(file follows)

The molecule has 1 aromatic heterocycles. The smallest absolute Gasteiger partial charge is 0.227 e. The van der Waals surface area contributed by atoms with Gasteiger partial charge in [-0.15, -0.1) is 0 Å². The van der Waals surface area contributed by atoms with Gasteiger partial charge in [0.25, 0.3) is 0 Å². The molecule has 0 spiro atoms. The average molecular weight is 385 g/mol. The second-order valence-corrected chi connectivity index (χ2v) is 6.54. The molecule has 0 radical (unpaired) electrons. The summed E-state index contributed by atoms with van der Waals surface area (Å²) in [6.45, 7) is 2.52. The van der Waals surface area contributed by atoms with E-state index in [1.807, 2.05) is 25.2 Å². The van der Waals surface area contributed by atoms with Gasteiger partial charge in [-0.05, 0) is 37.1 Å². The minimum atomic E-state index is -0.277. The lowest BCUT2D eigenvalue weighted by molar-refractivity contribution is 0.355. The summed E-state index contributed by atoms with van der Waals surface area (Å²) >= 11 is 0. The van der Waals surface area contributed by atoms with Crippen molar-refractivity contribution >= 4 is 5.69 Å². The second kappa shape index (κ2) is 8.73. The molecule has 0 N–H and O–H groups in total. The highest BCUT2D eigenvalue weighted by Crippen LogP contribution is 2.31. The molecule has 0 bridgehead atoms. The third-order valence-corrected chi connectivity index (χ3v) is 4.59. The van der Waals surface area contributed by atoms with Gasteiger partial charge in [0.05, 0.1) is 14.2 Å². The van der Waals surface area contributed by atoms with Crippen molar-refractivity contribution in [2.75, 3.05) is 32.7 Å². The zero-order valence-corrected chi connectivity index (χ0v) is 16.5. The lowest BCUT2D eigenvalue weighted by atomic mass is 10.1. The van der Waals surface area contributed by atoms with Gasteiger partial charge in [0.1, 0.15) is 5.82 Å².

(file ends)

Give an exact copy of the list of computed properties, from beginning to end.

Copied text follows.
The molecule has 1 aromatic heterocycles. The smallest absolute Gasteiger partial charge is 0.227 e. The van der Waals surface area contributed by atoms with Gasteiger partial charge in [-0.15, -0.1) is 0 Å². The van der Waals surface area contributed by atoms with Gasteiger partial charge in [0.25, 0.3) is 0 Å². The molecule has 0 spiro atoms. The average molecular weight is 385 g/mol. The second-order valence-corrected chi connectivity index (χ2v) is 6.54. The molecule has 0 radical (unpaired) electrons. The summed E-state index contributed by atoms with van der Waals surface area (Å²) in [6.45, 7) is 2.52. The van der Waals surface area contributed by atoms with E-state index in [1.807, 2.05) is 25.2 Å². The van der Waals surface area contributed by atoms with Gasteiger partial charge in [-0.05, 0) is 37.1 Å². The minimum atomic E-state index is -0.277. The lowest BCUT2D eigenvalue weighted by molar-refractivity contribution is 0.355. The summed E-state index contributed by atoms with van der Waals surface area (Å²) >= 11 is 0. The van der Waals surface area contributed by atoms with Crippen molar-refractivity contribution >= 4 is 5.69 Å². The second kappa shape index (κ2) is 8.73. The molecule has 0 N–H and O–H groups in total. The highest BCUT2D eigenvalue weighted by Crippen LogP contribution is 2.31. The molecule has 0 bridgehead atoms. The third-order valence-corrected chi connectivity index (χ3v) is 4.59. The van der Waals surface area contributed by atoms with Gasteiger partial charge in [0.05, 0.1) is 14.2 Å². The van der Waals surface area contributed by atoms with Crippen molar-refractivity contribution in [2.75, 3.05) is 32.7 Å². The zero-order valence-corrected chi connectivity index (χ0v) is 16.5. The lowest BCUT2D eigenvalue weighted by atomic mass is 10.1. The van der Waals surface area contributed by atoms with Gasteiger partial charge in [0.1, 0.15) is 5.82 Å².